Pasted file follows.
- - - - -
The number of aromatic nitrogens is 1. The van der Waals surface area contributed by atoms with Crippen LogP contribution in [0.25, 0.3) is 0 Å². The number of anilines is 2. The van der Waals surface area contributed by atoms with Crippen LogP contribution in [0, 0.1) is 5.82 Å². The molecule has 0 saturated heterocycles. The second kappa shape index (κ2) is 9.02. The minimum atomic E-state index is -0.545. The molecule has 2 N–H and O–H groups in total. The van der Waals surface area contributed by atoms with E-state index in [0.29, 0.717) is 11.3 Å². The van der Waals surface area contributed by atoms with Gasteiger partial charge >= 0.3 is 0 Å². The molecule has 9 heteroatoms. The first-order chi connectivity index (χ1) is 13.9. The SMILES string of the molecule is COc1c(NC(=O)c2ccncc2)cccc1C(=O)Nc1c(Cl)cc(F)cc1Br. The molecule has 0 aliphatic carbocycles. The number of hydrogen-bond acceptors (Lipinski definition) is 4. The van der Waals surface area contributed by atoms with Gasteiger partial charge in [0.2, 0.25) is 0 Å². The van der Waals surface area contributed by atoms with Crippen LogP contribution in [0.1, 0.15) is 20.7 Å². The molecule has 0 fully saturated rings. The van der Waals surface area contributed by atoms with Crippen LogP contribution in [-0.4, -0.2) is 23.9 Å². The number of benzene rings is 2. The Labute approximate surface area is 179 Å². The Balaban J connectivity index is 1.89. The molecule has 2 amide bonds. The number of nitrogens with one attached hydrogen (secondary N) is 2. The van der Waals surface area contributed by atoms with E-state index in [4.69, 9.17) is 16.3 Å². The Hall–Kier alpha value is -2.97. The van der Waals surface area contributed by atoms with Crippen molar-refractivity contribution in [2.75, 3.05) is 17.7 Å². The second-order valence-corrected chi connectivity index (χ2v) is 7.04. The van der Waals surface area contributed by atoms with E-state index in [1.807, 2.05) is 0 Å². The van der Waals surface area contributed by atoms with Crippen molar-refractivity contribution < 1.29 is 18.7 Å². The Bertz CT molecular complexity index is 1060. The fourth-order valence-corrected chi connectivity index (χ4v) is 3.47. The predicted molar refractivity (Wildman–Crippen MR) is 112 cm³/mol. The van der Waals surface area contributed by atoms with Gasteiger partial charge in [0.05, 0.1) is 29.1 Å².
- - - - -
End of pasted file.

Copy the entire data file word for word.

The number of aromatic nitrogens is 1. The van der Waals surface area contributed by atoms with Crippen LogP contribution in [0.25, 0.3) is 0 Å². The number of anilines is 2. The van der Waals surface area contributed by atoms with Crippen LogP contribution in [0, 0.1) is 5.82 Å². The molecule has 0 saturated heterocycles. The second kappa shape index (κ2) is 9.02. The minimum atomic E-state index is -0.545. The molecule has 2 N–H and O–H groups in total. The van der Waals surface area contributed by atoms with E-state index in [0.29, 0.717) is 11.3 Å². The van der Waals surface area contributed by atoms with Gasteiger partial charge >= 0.3 is 0 Å². The molecule has 9 heteroatoms. The first-order chi connectivity index (χ1) is 13.9. The SMILES string of the molecule is COc1c(NC(=O)c2ccncc2)cccc1C(=O)Nc1c(Cl)cc(F)cc1Br. The molecule has 0 aliphatic carbocycles. The number of hydrogen-bond acceptors (Lipinski definition) is 4. The van der Waals surface area contributed by atoms with Gasteiger partial charge in [0.2, 0.25) is 0 Å². The van der Waals surface area contributed by atoms with Crippen LogP contribution in [0.1, 0.15) is 20.7 Å². The molecule has 0 fully saturated rings. The van der Waals surface area contributed by atoms with Crippen LogP contribution in [-0.4, -0.2) is 23.9 Å². The number of benzene rings is 2. The Labute approximate surface area is 179 Å². The Balaban J connectivity index is 1.89. The molecule has 2 amide bonds. The number of nitrogens with one attached hydrogen (secondary N) is 2. The van der Waals surface area contributed by atoms with E-state index in [4.69, 9.17) is 16.3 Å². The Hall–Kier alpha value is -2.97. The van der Waals surface area contributed by atoms with Crippen molar-refractivity contribution in [2.75, 3.05) is 17.7 Å². The second-order valence-corrected chi connectivity index (χ2v) is 7.04. The van der Waals surface area contributed by atoms with E-state index in [1.807, 2.05) is 0 Å². The van der Waals surface area contributed by atoms with Crippen molar-refractivity contribution < 1.29 is 18.7 Å². The Bertz CT molecular complexity index is 1060. The fourth-order valence-corrected chi connectivity index (χ4v) is 3.47. The predicted molar refractivity (Wildman–Crippen MR) is 112 cm³/mol. The van der Waals surface area contributed by atoms with Gasteiger partial charge in [0.05, 0.1) is 29.1 Å².